Back from the brief hiatus on the blog, exams took their toll, and then there was Need for Speed: Most Wanted, and in general lethargy to post, though there are a couple of things that are at the back of the head, and will be posted in due course… Meanwhile, another question that’s worth asking:
Time and again, I have observed, things start small, and everything is beautiful, perfect even. It is fresh, bubbling and has a nice homely feeling. And then it grows. Because it has to. Because that is the natural progression. But growth brings alienation, staleness, the usual crap. It slowly starts passing out of your hands, till one fine day, you just cannot associate with it anymore, and spend time thinking about the good ol’ days when it was small.
Here are some examples:
I was coached at the Chate Coaching Classes (CCC) for my tenth grade exams, which are quite a big deal here, and my parents, like all good parents, wanted me to excel. Dad was against it, and to his credit, I now realize it too, but it’s too late. (I should probably make a point to post this separately.) Anyway, so this CCC was a big-timer in the Solapur-Akola-Kolhapur area, and was a new entrant in Mumbai. And they were big, but being new in Mumbai, they had the small-new-fresh feeling… I enjoyed my ninth grade coaching there, and then gradually, things started changing… The branch manager there was pretty close to me and my friends, as was the area manager. Slowly, the relationship strained, and things drifted away. Professors were slowly getting the “professional” drift, and it was just not the same anymore. The whole nicey-dicey thing was lost.
Jasubhai Digital Media, the publishers of Digit, had earlier launched CHIP, licensed from the original CHIP publishers in Germany. And boy, what a computer magazine it was… Totally took the Indian audience by awe. It was so much more classy and better designed than PC-Quest and the others. I was instantly hooked from the first issue, and got myself a subscription. The it grew, because it was a commercial venture, and it had to make profit. It branched out into other categories, the magazine itself changed its focus from computing to technology, and soon they had a conflict of sorts with the licensors. They decided to move on to a new name, keeping all their staff and tech center the same. But, something went wrong at the transformation. Slowly, it began to loose its touch. It seemed to be close and personal earlier, and now, appears far, and behind a customer support desk! It was as if, it has lost its soul. Sad to say, I no longer subscribe to it.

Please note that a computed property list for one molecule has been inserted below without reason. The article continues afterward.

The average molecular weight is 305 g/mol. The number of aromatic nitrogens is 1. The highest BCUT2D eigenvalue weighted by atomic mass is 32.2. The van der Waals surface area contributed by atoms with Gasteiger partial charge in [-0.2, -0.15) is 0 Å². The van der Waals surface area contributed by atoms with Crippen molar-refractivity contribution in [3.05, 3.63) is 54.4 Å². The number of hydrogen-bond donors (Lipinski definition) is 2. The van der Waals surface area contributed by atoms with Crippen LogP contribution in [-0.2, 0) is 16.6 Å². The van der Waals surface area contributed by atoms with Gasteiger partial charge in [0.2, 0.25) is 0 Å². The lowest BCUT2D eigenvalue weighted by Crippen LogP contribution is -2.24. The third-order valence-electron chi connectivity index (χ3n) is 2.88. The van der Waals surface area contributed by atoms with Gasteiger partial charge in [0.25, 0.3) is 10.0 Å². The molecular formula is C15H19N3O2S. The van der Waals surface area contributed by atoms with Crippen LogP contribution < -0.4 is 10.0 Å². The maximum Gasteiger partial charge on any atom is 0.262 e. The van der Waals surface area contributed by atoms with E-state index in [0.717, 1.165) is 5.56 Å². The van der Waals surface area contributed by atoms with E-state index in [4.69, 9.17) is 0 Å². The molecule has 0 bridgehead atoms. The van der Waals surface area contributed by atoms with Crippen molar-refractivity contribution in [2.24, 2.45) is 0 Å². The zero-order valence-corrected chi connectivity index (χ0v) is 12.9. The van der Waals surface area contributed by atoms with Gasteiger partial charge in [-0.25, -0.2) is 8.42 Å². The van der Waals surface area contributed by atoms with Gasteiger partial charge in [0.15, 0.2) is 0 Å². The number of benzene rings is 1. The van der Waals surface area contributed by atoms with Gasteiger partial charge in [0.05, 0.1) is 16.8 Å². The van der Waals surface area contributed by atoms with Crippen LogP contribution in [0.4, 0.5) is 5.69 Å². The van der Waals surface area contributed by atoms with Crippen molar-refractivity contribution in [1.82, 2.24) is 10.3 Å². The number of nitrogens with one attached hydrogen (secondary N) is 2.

The Google story, from what I see at the blog, seems to be very similar.
Which brings me to the question, I wanted to ask, as promised in the first paragraph: Is growth necessary? Can small be good, and can small be sustained? Or is it necessary to get ever increasing profits, users, or whatever it is that you plan to achieve by getting bigger than what you already are? One crucial aspect is: Are people going to miss you if you do not grow. Consider GMail, if it was to be small, and therefore limited to only a few people, most would loose out on a wonderful piece of doing email. Is this right?
Some day, I might be in a position to have my own start-up. Or maybe join a friend and do something. What will we do then? Will we grow and risk alienating our close users / clientele, who joined us for the fresh-small-personal feel? Or is it possible to grow, balloon even, and retain all of that?
Three vivas to go. Everything will finally end on Friday, and then will start the project work, gaming, and some development.